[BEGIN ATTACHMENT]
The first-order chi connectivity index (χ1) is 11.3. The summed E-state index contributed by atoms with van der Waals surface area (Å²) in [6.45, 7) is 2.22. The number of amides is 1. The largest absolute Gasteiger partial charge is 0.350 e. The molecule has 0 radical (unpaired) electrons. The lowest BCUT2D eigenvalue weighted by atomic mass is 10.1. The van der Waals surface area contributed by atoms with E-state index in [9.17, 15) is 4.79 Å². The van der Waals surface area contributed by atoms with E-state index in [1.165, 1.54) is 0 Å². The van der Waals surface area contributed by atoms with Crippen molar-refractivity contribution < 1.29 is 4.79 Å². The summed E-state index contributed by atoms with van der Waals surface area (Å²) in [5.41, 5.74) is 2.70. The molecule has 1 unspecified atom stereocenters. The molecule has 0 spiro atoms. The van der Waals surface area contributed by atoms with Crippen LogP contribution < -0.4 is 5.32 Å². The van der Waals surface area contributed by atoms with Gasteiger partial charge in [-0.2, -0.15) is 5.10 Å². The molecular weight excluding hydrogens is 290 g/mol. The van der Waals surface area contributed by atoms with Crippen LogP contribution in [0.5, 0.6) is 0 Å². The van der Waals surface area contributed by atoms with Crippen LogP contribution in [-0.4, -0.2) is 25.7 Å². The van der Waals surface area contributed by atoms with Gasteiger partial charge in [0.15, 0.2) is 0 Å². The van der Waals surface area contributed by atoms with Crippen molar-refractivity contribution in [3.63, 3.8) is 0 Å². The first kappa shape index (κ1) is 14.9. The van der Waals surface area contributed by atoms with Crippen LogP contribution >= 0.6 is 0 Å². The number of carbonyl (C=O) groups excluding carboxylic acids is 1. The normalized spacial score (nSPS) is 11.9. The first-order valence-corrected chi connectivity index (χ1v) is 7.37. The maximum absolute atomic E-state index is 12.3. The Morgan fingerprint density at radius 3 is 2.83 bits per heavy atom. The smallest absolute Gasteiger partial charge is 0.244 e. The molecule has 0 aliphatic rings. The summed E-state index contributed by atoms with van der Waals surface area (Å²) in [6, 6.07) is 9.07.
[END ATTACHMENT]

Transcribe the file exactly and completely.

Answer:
The first-order chi connectivity index (χ1) is 11.3. The summed E-state index contributed by atoms with van der Waals surface area (Å²) in [6.45, 7) is 2.22. The number of amides is 1. The largest absolute Gasteiger partial charge is 0.350 e. The molecule has 0 radical (unpaired) electrons. The lowest BCUT2D eigenvalue weighted by atomic mass is 10.1. The van der Waals surface area contributed by atoms with E-state index in [9.17, 15) is 4.79 Å². The van der Waals surface area contributed by atoms with E-state index in [1.165, 1.54) is 0 Å². The van der Waals surface area contributed by atoms with Crippen molar-refractivity contribution < 1.29 is 4.79 Å². The summed E-state index contributed by atoms with van der Waals surface area (Å²) in [5.41, 5.74) is 2.70. The molecule has 1 unspecified atom stereocenters. The molecule has 0 spiro atoms. The van der Waals surface area contributed by atoms with Crippen LogP contribution < -0.4 is 5.32 Å². The van der Waals surface area contributed by atoms with Gasteiger partial charge in [-0.2, -0.15) is 5.10 Å². The molecular weight excluding hydrogens is 290 g/mol. The van der Waals surface area contributed by atoms with Crippen LogP contribution in [0.5, 0.6) is 0 Å². The van der Waals surface area contributed by atoms with Crippen LogP contribution in [-0.4, -0.2) is 25.7 Å². The van der Waals surface area contributed by atoms with Gasteiger partial charge in [0.15, 0.2) is 0 Å². The van der Waals surface area contributed by atoms with Crippen molar-refractivity contribution in [3.63, 3.8) is 0 Å². The first kappa shape index (κ1) is 14.9. The van der Waals surface area contributed by atoms with Crippen LogP contribution >= 0.6 is 0 Å². The number of carbonyl (C=O) groups excluding carboxylic acids is 1. The normalized spacial score (nSPS) is 11.9. The first-order valence-corrected chi connectivity index (χ1v) is 7.37. The maximum absolute atomic E-state index is 12.3. The Morgan fingerprint density at radius 3 is 2.83 bits per heavy atom. The smallest absolute Gasteiger partial charge is 0.244 e. The molecule has 0 aliphatic rings. The summed E-state index contributed by atoms with van der Waals surface area (Å²) in [6, 6.07) is 9.07.